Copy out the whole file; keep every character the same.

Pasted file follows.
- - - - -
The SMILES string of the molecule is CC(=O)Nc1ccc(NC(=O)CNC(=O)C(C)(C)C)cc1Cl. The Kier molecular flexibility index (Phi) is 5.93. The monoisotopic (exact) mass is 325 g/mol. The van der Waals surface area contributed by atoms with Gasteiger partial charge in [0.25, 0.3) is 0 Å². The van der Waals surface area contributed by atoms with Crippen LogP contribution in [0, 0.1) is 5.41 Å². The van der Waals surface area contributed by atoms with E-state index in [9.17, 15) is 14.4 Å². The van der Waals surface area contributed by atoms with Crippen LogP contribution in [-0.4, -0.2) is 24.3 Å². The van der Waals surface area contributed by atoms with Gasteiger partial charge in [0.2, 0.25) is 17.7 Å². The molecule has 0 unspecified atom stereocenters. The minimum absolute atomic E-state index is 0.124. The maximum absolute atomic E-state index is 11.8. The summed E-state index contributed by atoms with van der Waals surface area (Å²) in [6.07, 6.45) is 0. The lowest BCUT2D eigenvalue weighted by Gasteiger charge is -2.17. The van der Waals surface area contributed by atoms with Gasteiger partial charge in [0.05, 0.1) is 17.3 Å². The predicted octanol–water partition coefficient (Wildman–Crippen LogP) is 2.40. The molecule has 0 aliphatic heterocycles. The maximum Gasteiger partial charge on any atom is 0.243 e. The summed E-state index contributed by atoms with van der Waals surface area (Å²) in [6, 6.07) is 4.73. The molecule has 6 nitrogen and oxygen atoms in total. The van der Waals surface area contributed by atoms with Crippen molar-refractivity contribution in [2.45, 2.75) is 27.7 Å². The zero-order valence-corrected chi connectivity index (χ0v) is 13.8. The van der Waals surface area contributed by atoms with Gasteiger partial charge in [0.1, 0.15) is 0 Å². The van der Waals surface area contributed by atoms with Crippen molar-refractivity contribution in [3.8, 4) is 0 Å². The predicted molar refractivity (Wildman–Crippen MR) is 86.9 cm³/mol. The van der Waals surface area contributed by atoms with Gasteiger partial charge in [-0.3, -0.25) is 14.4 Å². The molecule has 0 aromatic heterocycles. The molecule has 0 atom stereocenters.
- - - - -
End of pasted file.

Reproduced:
The SMILES string of the molecule is CC(=O)Nc1ccc(NC(=O)CNC(=O)C(C)(C)C)cc1Cl. The Kier molecular flexibility index (Phi) is 5.93. The monoisotopic (exact) mass is 325 g/mol. The van der Waals surface area contributed by atoms with Gasteiger partial charge in [0.25, 0.3) is 0 Å². The van der Waals surface area contributed by atoms with Crippen LogP contribution in [0, 0.1) is 5.41 Å². The van der Waals surface area contributed by atoms with E-state index in [9.17, 15) is 14.4 Å². The van der Waals surface area contributed by atoms with Crippen LogP contribution in [-0.4, -0.2) is 24.3 Å². The van der Waals surface area contributed by atoms with Gasteiger partial charge in [0.2, 0.25) is 17.7 Å². The molecule has 0 unspecified atom stereocenters. The minimum absolute atomic E-state index is 0.124. The maximum absolute atomic E-state index is 11.8. The summed E-state index contributed by atoms with van der Waals surface area (Å²) in [6.07, 6.45) is 0. The lowest BCUT2D eigenvalue weighted by Gasteiger charge is -2.17. The van der Waals surface area contributed by atoms with Gasteiger partial charge in [0.05, 0.1) is 17.3 Å². The predicted octanol–water partition coefficient (Wildman–Crippen LogP) is 2.40. The molecule has 0 aliphatic heterocycles. The maximum Gasteiger partial charge on any atom is 0.243 e. The summed E-state index contributed by atoms with van der Waals surface area (Å²) in [6, 6.07) is 4.73. The molecule has 6 nitrogen and oxygen atoms in total. The van der Waals surface area contributed by atoms with Crippen molar-refractivity contribution in [2.45, 2.75) is 27.7 Å². The zero-order valence-corrected chi connectivity index (χ0v) is 13.8. The van der Waals surface area contributed by atoms with Gasteiger partial charge in [0.1, 0.15) is 0 Å². The van der Waals surface area contributed by atoms with Crippen molar-refractivity contribution in [3.8, 4) is 0 Å². The predicted molar refractivity (Wildman–Crippen MR) is 86.9 cm³/mol. The van der Waals surface area contributed by atoms with Gasteiger partial charge in [-0.3, -0.25) is 14.4 Å². The molecule has 0 aromatic heterocycles. The molecule has 0 atom stereocenters.